Every historian and every editor should know Stephanie Harvey’s name. Regardless of your field of interest, historians have to be on the lookout for deceptively legitimate claims, especially when we want them to be true.
Stephanie Harvey was an independent scholar whose article saw publication in a 2002 edition of The Dickensian, a scholarly journal on all things related to Charles Dickens. Like most journals, it accepts both professional and independent scholarship. Harvey’s article, “Dickens’s Villains: Confession and a Suggestion,” told a simple story of how Dickens met Fyodor Dostoyevsky in 1862.
For these two literary giants to meet, let alone for us to have any details of the meeting is huge. The article saw citation in multiple essays and at least two biographies.
The problem is that the whole story is fake.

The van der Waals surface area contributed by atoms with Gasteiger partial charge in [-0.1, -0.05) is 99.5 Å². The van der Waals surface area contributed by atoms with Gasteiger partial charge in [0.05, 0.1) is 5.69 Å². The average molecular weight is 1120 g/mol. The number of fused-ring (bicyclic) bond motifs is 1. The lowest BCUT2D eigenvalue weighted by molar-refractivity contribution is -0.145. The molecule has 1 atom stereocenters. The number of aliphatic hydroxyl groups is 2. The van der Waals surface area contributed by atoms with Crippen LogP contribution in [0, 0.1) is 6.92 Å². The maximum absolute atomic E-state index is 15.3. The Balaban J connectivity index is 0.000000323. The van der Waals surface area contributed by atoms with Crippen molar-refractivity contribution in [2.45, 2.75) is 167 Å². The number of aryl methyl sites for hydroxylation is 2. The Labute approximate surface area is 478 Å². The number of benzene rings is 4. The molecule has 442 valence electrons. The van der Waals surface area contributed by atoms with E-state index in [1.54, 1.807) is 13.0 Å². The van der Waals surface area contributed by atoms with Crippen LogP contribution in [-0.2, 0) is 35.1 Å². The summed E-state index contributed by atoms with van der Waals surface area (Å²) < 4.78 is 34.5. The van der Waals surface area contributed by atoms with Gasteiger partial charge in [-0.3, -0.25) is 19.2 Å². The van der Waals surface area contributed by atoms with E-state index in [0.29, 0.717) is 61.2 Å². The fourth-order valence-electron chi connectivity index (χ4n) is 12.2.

It took some extensive research on the part of a single scholar, but we eventually learned that Harvey’s source for the story, which was a letter by Dostoyevsky, did not exist in the 1987 edition of Vedomosti Akademii Nauk Kazakhskoi SSR (Bulletin of the Kazakh SSR Academy of Sciences).
Even more perplexing, attempts to figure out exactly who was Stephanie Harvey led to a lengthy discovery process. The results suggest she never existed, but she was instead the alter ego of another historian. The story is lengthy, but enthralling and reads like a mystery novel.
In a future article, we will explore how the fake story was able to see publication and fool so many historians and editors.
Online Learning Tips, Student Contributor